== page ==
Monday, February 1, 2010

Les Assises, late Saturday

Well, actually I'm behind in my blogging and the meeting is completely over. The poster is back in its tube. My USB stick is gone, forgotten in the meeting's computer after a quick download of rabbit pictures before the morning session. And my camera's memory card didn't record a single one of the photos I took on my walk around Saturday afternoon in the last of the light. You'll never see the sunset over the Rhine. Er, not my photo of the sunset over the Rhine. Possibly I just didn't put the card all the way in its slot or something. Possibly there will be nice pictures of Strasbourg Sunday morning, but it just depends. My train is at half past 11, so if the card behaves there's hope.
All that is not the point of this blogpost. It's just the usual messing around convincing you of the painfulness of my life when it's really nothing much. My hotel might be cheap, but it's clean and the mattress is comfortable and I have no loud neighbors.
Back to a bit of science.
I mentioned on Friday's post some of what you can do now that you can look at hundreds of thousands of markers in tens of thousands of people. This sort of massive genetic search is being used to work out the genetic contribution of very complex diseases, such as Type 2 diabetes and heart disease and hypertension, which have multiple environmental factors and yet a clear genetic influence.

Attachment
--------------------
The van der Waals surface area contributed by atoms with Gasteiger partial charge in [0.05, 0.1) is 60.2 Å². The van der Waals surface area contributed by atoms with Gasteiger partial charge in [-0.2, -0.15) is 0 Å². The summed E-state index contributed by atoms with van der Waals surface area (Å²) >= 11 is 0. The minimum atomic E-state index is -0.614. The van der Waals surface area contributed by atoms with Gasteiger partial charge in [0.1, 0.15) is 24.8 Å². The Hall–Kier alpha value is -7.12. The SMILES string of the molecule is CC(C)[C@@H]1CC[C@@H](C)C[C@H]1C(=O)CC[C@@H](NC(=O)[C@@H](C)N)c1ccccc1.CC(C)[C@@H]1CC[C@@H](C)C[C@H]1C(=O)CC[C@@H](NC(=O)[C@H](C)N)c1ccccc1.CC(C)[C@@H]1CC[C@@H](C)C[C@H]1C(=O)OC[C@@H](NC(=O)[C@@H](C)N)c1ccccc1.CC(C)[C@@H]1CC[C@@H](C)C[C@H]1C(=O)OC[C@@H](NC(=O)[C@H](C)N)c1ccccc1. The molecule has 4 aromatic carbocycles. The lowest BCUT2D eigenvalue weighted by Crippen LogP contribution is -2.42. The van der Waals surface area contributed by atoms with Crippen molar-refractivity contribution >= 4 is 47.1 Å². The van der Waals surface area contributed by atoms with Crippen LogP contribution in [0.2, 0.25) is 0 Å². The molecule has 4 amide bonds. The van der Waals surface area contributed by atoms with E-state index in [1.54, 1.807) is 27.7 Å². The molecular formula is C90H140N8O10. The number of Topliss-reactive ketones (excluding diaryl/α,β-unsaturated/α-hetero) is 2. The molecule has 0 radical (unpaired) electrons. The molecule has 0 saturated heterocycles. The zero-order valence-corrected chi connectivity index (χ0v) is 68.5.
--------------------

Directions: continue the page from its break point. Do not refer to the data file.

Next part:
Type 2 diabetes genes are big treasure these days, and many huge international consortia are searching them out. One of these studies was presented to us on Friday, where they took a good many people (I didn't write down all the details, but they're in the paper) with T2D or with a particular insulin & glucose level response 2 hours after eating a meal. They looked at markers over the entire genome to find those associated with an abnormal response. And they found some.
Frankly, if you look at many thousands of markers, you're always going to find something more or less correlated with the anomaly you're testing. If the odds of getting a result at a marker are 10,000 to 1 against (absolutely Fabulous in the world of genes!), for every ten thousand markers it's an even bet you run across a hot one just by chance. So we take the markers that pass the statistical tests with a grain of salt.